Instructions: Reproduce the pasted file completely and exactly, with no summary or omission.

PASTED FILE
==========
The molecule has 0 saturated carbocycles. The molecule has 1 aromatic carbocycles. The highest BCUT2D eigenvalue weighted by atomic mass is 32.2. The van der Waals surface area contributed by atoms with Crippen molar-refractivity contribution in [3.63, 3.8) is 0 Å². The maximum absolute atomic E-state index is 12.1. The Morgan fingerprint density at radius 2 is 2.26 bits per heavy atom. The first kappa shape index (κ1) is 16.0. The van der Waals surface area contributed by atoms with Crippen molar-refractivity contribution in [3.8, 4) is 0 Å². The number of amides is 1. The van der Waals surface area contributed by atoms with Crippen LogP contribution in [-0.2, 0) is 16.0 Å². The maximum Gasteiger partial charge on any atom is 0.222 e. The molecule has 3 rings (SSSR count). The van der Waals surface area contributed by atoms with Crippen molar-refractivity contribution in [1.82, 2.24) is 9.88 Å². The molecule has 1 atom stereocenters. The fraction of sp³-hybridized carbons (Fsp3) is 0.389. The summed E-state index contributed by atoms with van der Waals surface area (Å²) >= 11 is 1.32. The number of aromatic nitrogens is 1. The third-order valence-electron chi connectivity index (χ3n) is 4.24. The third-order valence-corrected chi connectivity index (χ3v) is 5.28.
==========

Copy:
The molecule has 0 saturated carbocycles. The molecule has 1 aromatic carbocycles. The highest BCUT2D eigenvalue weighted by atomic mass is 32.2. The van der Waals surface area contributed by atoms with Crippen molar-refractivity contribution in [3.63, 3.8) is 0 Å². The maximum absolute atomic E-state index is 12.1. The Morgan fingerprint density at radius 2 is 2.26 bits per heavy atom. The first kappa shape index (κ1) is 16.0. The van der Waals surface area contributed by atoms with Crippen molar-refractivity contribution in [3.8, 4) is 0 Å². The number of amides is 1. The van der Waals surface area contributed by atoms with Crippen LogP contribution in [-0.2, 0) is 16.0 Å². The maximum Gasteiger partial charge on any atom is 0.222 e. The molecule has 3 rings (SSSR count). The van der Waals surface area contributed by atoms with Crippen molar-refractivity contribution in [1.82, 2.24) is 9.88 Å². The molecule has 1 atom stereocenters. The fraction of sp³-hybridized carbons (Fsp3) is 0.389. The summed E-state index contributed by atoms with van der Waals surface area (Å²) >= 11 is 1.32. The number of aromatic nitrogens is 1. The third-order valence-electron chi connectivity index (χ3n) is 4.24. The third-order valence-corrected chi connectivity index (χ3v) is 5.28.